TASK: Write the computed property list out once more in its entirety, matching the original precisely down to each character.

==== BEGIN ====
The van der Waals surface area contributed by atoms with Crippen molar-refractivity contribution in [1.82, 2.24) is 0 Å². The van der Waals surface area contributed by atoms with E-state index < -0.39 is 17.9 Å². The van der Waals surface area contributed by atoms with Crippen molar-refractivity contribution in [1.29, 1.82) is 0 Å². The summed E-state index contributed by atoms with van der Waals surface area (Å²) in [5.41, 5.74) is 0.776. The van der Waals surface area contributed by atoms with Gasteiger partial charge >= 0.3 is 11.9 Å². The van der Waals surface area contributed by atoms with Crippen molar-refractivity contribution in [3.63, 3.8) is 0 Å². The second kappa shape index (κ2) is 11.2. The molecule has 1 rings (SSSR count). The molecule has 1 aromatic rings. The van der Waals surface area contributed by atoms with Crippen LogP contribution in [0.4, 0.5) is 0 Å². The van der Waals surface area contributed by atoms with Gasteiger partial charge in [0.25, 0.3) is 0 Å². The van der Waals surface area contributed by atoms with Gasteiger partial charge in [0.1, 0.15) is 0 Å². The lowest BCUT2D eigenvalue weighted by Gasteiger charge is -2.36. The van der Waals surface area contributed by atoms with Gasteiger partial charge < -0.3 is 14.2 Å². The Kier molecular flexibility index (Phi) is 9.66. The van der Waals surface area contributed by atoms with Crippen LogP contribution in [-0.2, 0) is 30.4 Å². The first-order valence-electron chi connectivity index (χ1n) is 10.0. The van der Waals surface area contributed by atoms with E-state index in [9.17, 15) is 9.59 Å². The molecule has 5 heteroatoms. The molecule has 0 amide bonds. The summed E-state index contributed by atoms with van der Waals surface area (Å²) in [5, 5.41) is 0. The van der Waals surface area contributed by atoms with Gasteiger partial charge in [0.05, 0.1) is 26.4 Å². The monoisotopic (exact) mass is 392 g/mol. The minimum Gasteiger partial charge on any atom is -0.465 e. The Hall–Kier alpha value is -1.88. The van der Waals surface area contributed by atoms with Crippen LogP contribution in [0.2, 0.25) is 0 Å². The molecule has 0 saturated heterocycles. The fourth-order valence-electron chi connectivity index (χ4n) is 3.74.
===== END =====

The van der Waals surface area contributed by atoms with Crippen molar-refractivity contribution in [1.82, 2.24) is 0 Å². The van der Waals surface area contributed by atoms with E-state index < -0.39 is 17.9 Å². The van der Waals surface area contributed by atoms with Crippen molar-refractivity contribution in [1.29, 1.82) is 0 Å². The summed E-state index contributed by atoms with van der Waals surface area (Å²) in [5.41, 5.74) is 0.776. The van der Waals surface area contributed by atoms with Gasteiger partial charge >= 0.3 is 11.9 Å². The van der Waals surface area contributed by atoms with Crippen molar-refractivity contribution in [3.63, 3.8) is 0 Å². The second kappa shape index (κ2) is 11.2. The molecule has 1 rings (SSSR count). The molecule has 1 aromatic rings. The van der Waals surface area contributed by atoms with Crippen LogP contribution in [0.4, 0.5) is 0 Å². The van der Waals surface area contributed by atoms with Gasteiger partial charge in [0.25, 0.3) is 0 Å². The van der Waals surface area contributed by atoms with Gasteiger partial charge in [0.1, 0.15) is 0 Å². The lowest BCUT2D eigenvalue weighted by Gasteiger charge is -2.36. The van der Waals surface area contributed by atoms with Gasteiger partial charge < -0.3 is 14.2 Å². The Kier molecular flexibility index (Phi) is 9.66. The van der Waals surface area contributed by atoms with Crippen LogP contribution in [-0.2, 0) is 30.4 Å². The first-order valence-electron chi connectivity index (χ1n) is 10.0. The van der Waals surface area contributed by atoms with E-state index in [9.17, 15) is 9.59 Å². The molecule has 5 heteroatoms. The molecule has 0 amide bonds. The summed E-state index contributed by atoms with van der Waals surface area (Å²) in [5, 5.41) is 0. The van der Waals surface area contributed by atoms with Gasteiger partial charge in [0.05, 0.1) is 26.4 Å². The monoisotopic (exact) mass is 392 g/mol. The minimum Gasteiger partial charge on any atom is -0.465 e. The Hall–Kier alpha value is -1.88. The van der Waals surface area contributed by atoms with Crippen LogP contribution in [0.2, 0.25) is 0 Å². The molecule has 0 saturated heterocycles. The fourth-order valence-electron chi connectivity index (χ4n) is 3.74.